A considerable number of European banks are confronted with assets on their balance sheet on which they are likely to incur losses, so-called "impaired assets" such as sub-prime mortgage-backed assets. A number of these banks will most likely require some sort of State aid to deal with this problem.
The European Commission has issued guidelines outlining a number of measures with regard to the disclosure and proper handling of foreseeable losses on impaired assets, notably (i) full disclosure on the foreseeable extent of the problem by each bank involved, (ii) the possible incorporation of "bad banks", to which all impaired assets would be transferred, and (iii) asset insurance schemes.
To ensure compliance with EU State aid rules the guidelines outline methods and procedures for evaluating the impaired assets and the amount the troubled banks would have to pay for access to an asset relief measure.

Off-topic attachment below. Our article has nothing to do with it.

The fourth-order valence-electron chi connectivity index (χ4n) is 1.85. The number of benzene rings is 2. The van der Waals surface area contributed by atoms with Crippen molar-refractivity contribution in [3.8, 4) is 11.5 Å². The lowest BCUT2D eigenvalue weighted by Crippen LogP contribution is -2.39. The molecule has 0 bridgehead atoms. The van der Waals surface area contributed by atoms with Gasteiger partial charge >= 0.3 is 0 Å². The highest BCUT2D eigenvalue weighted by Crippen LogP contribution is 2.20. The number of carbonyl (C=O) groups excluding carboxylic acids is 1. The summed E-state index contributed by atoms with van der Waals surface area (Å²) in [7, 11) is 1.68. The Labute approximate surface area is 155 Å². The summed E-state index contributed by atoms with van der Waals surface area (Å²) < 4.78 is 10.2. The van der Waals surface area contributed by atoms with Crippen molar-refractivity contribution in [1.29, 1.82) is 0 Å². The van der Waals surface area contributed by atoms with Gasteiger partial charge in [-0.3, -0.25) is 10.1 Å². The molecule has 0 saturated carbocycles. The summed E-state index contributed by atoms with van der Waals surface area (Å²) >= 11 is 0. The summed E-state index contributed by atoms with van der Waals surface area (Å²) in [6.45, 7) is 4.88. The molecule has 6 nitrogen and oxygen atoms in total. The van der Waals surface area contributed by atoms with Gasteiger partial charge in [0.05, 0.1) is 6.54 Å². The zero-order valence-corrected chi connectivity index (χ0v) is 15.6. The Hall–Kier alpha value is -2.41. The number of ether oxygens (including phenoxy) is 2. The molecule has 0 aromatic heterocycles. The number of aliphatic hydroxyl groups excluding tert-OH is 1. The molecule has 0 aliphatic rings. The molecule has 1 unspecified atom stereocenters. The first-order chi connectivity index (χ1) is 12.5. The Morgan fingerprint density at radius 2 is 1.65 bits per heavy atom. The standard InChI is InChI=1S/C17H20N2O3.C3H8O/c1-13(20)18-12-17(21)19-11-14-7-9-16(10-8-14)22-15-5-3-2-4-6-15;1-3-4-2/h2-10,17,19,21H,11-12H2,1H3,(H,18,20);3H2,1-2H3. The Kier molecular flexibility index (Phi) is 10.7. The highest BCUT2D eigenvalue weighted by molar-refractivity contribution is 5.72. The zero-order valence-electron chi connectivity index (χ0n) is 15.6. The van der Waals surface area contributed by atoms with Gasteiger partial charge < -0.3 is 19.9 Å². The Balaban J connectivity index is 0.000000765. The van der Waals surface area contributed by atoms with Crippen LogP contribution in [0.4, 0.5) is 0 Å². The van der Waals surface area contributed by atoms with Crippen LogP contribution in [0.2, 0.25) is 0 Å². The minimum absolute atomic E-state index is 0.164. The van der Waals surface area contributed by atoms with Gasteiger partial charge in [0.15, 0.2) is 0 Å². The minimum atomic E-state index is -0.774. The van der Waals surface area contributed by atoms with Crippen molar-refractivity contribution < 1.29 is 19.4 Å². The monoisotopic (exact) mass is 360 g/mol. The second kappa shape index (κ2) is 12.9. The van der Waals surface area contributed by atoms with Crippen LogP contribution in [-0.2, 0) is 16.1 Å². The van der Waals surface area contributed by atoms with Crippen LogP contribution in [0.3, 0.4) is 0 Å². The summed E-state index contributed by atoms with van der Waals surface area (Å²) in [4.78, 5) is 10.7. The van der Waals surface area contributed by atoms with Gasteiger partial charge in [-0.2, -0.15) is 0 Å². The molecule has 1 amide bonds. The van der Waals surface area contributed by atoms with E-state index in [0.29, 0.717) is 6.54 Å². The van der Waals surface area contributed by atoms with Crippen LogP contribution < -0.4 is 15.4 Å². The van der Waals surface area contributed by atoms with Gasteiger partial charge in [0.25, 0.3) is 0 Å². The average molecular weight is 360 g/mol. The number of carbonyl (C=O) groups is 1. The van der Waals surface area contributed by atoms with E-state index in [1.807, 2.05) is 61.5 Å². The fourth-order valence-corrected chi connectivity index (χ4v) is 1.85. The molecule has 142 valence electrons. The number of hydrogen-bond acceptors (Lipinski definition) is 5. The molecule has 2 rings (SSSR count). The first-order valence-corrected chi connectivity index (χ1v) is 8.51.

The design of the exact asset relief scheme will remain the responsibility of the individual Member States, but each scheme will be subject to a number of uniform assessment criteria outlined and checked by the Commission.
In each case, relief measures approved by the Commission will be granted for a period of six months. Within three months of accession to an asset relief programme, the Commission requires a viability assessment and restructuring plan from each "saved" bank.